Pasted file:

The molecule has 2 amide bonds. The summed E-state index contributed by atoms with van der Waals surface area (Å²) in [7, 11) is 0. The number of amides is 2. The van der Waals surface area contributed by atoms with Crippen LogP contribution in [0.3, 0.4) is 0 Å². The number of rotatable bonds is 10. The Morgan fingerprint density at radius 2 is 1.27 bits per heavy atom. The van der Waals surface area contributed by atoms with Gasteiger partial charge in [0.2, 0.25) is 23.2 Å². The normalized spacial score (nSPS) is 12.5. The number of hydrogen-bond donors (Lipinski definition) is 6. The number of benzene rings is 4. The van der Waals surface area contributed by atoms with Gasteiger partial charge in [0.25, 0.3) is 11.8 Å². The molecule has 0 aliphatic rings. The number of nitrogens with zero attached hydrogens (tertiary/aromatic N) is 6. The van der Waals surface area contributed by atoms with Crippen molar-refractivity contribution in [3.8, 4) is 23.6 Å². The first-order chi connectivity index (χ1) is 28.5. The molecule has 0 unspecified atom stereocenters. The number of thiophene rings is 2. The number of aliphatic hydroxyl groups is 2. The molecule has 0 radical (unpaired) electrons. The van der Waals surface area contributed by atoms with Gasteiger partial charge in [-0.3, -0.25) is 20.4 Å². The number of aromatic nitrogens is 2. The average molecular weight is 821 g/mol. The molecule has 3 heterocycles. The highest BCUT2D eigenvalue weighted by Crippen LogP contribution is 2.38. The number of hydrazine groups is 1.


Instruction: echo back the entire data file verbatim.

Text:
The molecule has 2 amide bonds. The summed E-state index contributed by atoms with van der Waals surface area (Å²) in [7, 11) is 0. The number of amides is 2. The van der Waals surface area contributed by atoms with Crippen LogP contribution in [0.3, 0.4) is 0 Å². The number of rotatable bonds is 10. The Morgan fingerprint density at radius 2 is 1.27 bits per heavy atom. The van der Waals surface area contributed by atoms with Gasteiger partial charge in [0.2, 0.25) is 23.2 Å². The normalized spacial score (nSPS) is 12.5. The number of hydrogen-bond donors (Lipinski definition) is 6. The number of benzene rings is 4. The van der Waals surface area contributed by atoms with Gasteiger partial charge in [0.25, 0.3) is 11.8 Å². The molecule has 0 aliphatic rings. The number of nitrogens with zero attached hydrogens (tertiary/aromatic N) is 6. The van der Waals surface area contributed by atoms with Crippen molar-refractivity contribution in [3.8, 4) is 23.6 Å². The first-order chi connectivity index (χ1) is 28.5. The molecule has 0 unspecified atom stereocenters. The number of thiophene rings is 2. The number of aliphatic hydroxyl groups is 2. The molecule has 0 radical (unpaired) electrons. The van der Waals surface area contributed by atoms with Gasteiger partial charge in [-0.3, -0.25) is 20.4 Å². The number of aromatic nitrogens is 2. The average molecular weight is 821 g/mol. The molecule has 3 heterocycles. The highest BCUT2D eigenvalue weighted by Crippen LogP contribution is 2.38. The number of hydrazine groups is 1.